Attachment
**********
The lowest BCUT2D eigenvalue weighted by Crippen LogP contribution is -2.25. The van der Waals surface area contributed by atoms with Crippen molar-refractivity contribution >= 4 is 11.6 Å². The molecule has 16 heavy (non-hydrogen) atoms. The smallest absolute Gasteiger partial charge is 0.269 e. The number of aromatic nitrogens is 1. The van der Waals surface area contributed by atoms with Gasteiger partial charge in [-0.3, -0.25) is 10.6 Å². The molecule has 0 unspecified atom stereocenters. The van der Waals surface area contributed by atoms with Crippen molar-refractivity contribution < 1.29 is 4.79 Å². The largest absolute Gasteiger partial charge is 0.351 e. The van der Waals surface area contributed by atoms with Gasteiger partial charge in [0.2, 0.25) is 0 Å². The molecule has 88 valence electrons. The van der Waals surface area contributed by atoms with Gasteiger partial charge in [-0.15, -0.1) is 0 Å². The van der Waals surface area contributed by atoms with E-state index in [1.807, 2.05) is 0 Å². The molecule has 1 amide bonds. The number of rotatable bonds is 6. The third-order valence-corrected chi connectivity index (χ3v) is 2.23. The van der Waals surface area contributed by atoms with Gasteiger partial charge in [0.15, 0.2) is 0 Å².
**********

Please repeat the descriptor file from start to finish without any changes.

The lowest BCUT2D eigenvalue weighted by Crippen LogP contribution is -2.25. The van der Waals surface area contributed by atoms with Crippen molar-refractivity contribution >= 4 is 11.6 Å². The molecule has 16 heavy (non-hydrogen) atoms. The smallest absolute Gasteiger partial charge is 0.269 e. The number of aromatic nitrogens is 1. The van der Waals surface area contributed by atoms with Gasteiger partial charge in [-0.3, -0.25) is 10.6 Å². The molecule has 0 unspecified atom stereocenters. The van der Waals surface area contributed by atoms with Crippen molar-refractivity contribution < 1.29 is 4.79 Å². The largest absolute Gasteiger partial charge is 0.351 e. The van der Waals surface area contributed by atoms with Gasteiger partial charge in [0.2, 0.25) is 0 Å². The molecule has 88 valence electrons. The van der Waals surface area contributed by atoms with Gasteiger partial charge in [-0.15, -0.1) is 0 Å². The van der Waals surface area contributed by atoms with E-state index in [1.807, 2.05) is 0 Å². The molecule has 1 amide bonds. The number of rotatable bonds is 6. The third-order valence-corrected chi connectivity index (χ3v) is 2.23. The van der Waals surface area contributed by atoms with Gasteiger partial charge in [0.15, 0.2) is 0 Å².